Polluting autos: HC pulls up Bengal Govt,refuses to extend deadline

Refusing to extend the six-month time limit for implementing its ban on polluting auto-rickshaws,the Calcutta High Court on Friday...

Written by Express News Service | Kolkata | Published:January 10, 2009 1:45 am

Refusing to extend the six-month time limit for implementing its ban on polluting auto-rickshaws,the Calcutta High Court on Friday pulled up the West Bengal Government for failing to get such vehicles off the roads within the stipulated period.

On Friday,West Bengal Advocate General Bolai Roy placed an action taken report (ATR) before the Division Bench of Chief Justice S S Nijjar and Justice Pinaki Chandra Ghosh and appealed for an extension of the time limit. After going through the report,the Bench wanted to know what the Government had done to rehabilitate auto drivers and to improve the infrastructure for LPG refuelling.

Roy said the state had prepared a rehabilitation scheme to convert existing two-stroke autos into LPG along with arranging bank loans for the same. “Auto manufacturing companies have promised to supply about 3,000 improved vehicles in a month. As many as 11,998 auto owners have showed interest to adopt the scheme,” Roy said,adding that at least six to seven months would be required to convert the existing 34,000 autos.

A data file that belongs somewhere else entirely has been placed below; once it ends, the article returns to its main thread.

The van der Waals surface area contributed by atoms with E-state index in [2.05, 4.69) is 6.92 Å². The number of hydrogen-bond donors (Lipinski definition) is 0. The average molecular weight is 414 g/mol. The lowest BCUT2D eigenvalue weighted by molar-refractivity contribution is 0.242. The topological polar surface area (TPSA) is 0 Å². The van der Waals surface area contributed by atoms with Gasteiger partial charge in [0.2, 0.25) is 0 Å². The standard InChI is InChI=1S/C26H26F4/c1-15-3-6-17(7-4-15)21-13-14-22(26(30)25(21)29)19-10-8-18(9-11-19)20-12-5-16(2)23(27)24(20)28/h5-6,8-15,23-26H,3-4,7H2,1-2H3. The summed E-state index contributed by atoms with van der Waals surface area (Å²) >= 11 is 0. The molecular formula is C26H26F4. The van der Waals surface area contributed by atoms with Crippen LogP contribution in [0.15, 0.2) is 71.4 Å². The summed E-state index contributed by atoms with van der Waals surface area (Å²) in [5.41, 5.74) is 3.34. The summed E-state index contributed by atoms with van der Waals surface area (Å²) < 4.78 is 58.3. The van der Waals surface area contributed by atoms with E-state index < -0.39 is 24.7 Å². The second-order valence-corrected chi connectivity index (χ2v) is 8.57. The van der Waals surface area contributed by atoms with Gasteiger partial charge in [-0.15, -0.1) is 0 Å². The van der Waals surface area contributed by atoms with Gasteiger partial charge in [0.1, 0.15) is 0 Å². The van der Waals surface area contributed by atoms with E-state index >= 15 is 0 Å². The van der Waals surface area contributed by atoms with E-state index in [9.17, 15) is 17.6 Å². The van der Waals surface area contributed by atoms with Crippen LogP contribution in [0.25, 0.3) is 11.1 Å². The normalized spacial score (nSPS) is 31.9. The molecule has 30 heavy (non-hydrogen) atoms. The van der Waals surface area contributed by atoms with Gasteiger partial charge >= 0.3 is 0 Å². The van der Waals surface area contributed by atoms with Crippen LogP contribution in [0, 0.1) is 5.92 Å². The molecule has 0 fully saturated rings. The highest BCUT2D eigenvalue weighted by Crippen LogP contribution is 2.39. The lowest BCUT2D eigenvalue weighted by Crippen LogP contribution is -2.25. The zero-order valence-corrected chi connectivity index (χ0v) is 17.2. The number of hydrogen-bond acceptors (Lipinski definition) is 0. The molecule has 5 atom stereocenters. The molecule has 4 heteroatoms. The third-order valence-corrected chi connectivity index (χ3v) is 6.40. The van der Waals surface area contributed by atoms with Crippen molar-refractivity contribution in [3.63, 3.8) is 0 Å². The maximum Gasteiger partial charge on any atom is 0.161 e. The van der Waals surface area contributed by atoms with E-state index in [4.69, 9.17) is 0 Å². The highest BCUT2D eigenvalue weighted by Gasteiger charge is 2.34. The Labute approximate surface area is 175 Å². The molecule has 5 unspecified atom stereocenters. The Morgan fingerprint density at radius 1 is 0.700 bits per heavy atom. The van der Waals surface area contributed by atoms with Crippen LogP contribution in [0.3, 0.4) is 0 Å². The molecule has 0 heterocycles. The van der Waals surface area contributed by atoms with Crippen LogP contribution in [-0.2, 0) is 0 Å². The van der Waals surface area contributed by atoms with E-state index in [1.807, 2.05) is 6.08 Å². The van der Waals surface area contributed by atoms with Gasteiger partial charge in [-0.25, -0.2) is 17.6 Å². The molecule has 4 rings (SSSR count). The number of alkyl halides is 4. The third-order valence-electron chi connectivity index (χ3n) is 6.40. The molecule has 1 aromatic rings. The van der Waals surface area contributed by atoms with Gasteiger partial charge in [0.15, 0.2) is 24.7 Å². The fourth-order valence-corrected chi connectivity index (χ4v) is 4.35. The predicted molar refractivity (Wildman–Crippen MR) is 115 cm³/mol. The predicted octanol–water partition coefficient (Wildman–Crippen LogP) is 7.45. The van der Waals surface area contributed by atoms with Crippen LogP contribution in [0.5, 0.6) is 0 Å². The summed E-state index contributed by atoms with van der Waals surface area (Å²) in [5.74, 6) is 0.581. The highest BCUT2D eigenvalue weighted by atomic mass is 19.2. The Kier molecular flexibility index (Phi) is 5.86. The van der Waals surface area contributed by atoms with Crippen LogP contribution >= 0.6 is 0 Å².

Unimpressed,the Bench said,“The state Government should have been proactive and sincere to implement the court’s order passed on July 18,2008. The Government should have prepared a plan to convert the auto to LPG mode through phases.” It also asked the Government not to seize autos which had valid license until further orders.

Refusing to extend the time limit till July 31,the Bench directed the Government to publish its rehabilitation scheme in newspapers and broadcast it on TV and radio channels. It said the extension of the time limit would be considered after going through the ATR.

Earlier,Roy argued that Government had cancelled the registration of two-stroke autos after December 31. However,this was followed by as many as 24 incidents of violence,he said,adding that buses belonging to public transport services were set on fire and police posts attacked. But the Bench countered by saying that “law and order is a state affair. It should be maintained by the state Government.”

After Roy said the Government had tried to persuade oil companies to set up LPG fuelling centres in the city,the court asked the oil companies to appear in the next hearing.

The court’s intervention had come following an order issued by the West Bengal Environment Department on July 17,2008 announcing that two-stroke autos would be banned in the state after December 31,2008. The notification also said that the existing autos would be converted to LPG. The Calcutta High Court had directed that the notification issued by the Environment Department would be treated as a court order.

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